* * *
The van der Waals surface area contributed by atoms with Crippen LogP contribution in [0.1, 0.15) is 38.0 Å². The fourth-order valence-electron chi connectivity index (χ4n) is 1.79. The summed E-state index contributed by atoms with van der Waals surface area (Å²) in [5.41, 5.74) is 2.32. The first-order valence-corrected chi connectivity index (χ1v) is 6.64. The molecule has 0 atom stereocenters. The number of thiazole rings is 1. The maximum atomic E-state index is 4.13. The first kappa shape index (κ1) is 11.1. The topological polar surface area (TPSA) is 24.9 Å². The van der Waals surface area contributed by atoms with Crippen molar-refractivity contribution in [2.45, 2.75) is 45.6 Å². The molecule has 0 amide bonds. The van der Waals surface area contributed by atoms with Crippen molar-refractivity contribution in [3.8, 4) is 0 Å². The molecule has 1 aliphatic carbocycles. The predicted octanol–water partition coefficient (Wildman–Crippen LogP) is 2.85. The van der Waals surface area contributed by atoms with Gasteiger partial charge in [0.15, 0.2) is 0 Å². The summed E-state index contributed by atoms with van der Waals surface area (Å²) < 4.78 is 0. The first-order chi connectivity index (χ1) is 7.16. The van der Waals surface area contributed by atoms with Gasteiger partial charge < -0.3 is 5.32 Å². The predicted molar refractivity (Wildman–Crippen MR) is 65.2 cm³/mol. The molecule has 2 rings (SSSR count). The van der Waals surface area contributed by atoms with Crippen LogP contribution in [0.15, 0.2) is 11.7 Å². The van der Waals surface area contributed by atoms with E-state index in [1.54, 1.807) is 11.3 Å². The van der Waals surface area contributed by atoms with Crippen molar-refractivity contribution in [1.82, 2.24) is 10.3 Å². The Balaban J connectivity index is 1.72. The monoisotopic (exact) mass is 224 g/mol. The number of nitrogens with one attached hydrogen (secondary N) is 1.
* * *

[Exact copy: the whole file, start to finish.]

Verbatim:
The van der Waals surface area contributed by atoms with Crippen LogP contribution in [0.1, 0.15) is 38.0 Å². The fourth-order valence-electron chi connectivity index (χ4n) is 1.79. The summed E-state index contributed by atoms with van der Waals surface area (Å²) in [5.41, 5.74) is 2.32. The first-order valence-corrected chi connectivity index (χ1v) is 6.64. The molecule has 0 atom stereocenters. The number of thiazole rings is 1. The maximum atomic E-state index is 4.13. The first kappa shape index (κ1) is 11.1. The topological polar surface area (TPSA) is 24.9 Å². The van der Waals surface area contributed by atoms with Crippen molar-refractivity contribution in [2.45, 2.75) is 45.6 Å². The molecule has 0 amide bonds. The van der Waals surface area contributed by atoms with Crippen molar-refractivity contribution in [3.8, 4) is 0 Å². The molecule has 1 aliphatic carbocycles. The predicted octanol–water partition coefficient (Wildman–Crippen LogP) is 2.85. The van der Waals surface area contributed by atoms with Gasteiger partial charge in [0.15, 0.2) is 0 Å². The summed E-state index contributed by atoms with van der Waals surface area (Å²) < 4.78 is 0. The first-order chi connectivity index (χ1) is 7.16. The van der Waals surface area contributed by atoms with Gasteiger partial charge < -0.3 is 5.32 Å². The predicted molar refractivity (Wildman–Crippen MR) is 65.2 cm³/mol. The molecule has 2 rings (SSSR count). The van der Waals surface area contributed by atoms with Crippen LogP contribution in [0.15, 0.2) is 11.7 Å². The van der Waals surface area contributed by atoms with E-state index in [1.54, 1.807) is 11.3 Å². The van der Waals surface area contributed by atoms with Crippen molar-refractivity contribution in [1.82, 2.24) is 10.3 Å². The Balaban J connectivity index is 1.72. The monoisotopic (exact) mass is 224 g/mol. The number of nitrogens with one attached hydrogen (secondary N) is 1.